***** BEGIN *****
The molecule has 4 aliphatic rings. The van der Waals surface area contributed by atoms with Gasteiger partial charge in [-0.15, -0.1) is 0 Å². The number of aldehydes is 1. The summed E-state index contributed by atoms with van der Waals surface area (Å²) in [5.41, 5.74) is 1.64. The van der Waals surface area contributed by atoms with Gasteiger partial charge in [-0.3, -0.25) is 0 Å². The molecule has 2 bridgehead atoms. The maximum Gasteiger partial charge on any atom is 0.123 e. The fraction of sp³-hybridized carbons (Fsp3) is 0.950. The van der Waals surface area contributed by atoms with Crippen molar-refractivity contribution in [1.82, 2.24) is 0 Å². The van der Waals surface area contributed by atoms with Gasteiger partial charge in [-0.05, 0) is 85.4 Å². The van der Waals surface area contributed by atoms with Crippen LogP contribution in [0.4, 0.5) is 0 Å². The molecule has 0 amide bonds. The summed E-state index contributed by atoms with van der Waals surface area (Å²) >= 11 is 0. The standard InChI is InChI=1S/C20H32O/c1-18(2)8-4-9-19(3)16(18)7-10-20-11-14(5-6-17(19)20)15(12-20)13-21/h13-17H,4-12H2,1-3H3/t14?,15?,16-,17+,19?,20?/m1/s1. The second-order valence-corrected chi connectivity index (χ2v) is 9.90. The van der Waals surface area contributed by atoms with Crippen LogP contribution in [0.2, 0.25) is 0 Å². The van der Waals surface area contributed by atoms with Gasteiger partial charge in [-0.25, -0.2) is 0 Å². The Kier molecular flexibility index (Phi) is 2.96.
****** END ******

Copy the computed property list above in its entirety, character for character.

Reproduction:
The molecule has 4 aliphatic rings. The van der Waals surface area contributed by atoms with Gasteiger partial charge in [-0.15, -0.1) is 0 Å². The number of aldehydes is 1. The summed E-state index contributed by atoms with van der Waals surface area (Å²) in [5.41, 5.74) is 1.64. The van der Waals surface area contributed by atoms with Gasteiger partial charge in [-0.3, -0.25) is 0 Å². The molecule has 2 bridgehead atoms. The maximum Gasteiger partial charge on any atom is 0.123 e. The fraction of sp³-hybridized carbons (Fsp3) is 0.950. The van der Waals surface area contributed by atoms with Crippen molar-refractivity contribution in [1.82, 2.24) is 0 Å². The van der Waals surface area contributed by atoms with Gasteiger partial charge in [-0.05, 0) is 85.4 Å². The van der Waals surface area contributed by atoms with Crippen LogP contribution in [0.4, 0.5) is 0 Å². The molecule has 0 amide bonds. The summed E-state index contributed by atoms with van der Waals surface area (Å²) >= 11 is 0. The standard InChI is InChI=1S/C20H32O/c1-18(2)8-4-9-19(3)16(18)7-10-20-11-14(5-6-17(19)20)15(12-20)13-21/h13-17H,4-12H2,1-3H3/t14?,15?,16-,17+,19?,20?/m1/s1. The second-order valence-corrected chi connectivity index (χ2v) is 9.90. The van der Waals surface area contributed by atoms with Crippen LogP contribution in [0.2, 0.25) is 0 Å². The van der Waals surface area contributed by atoms with Gasteiger partial charge in [-0.25, -0.2) is 0 Å². The Kier molecular flexibility index (Phi) is 2.96.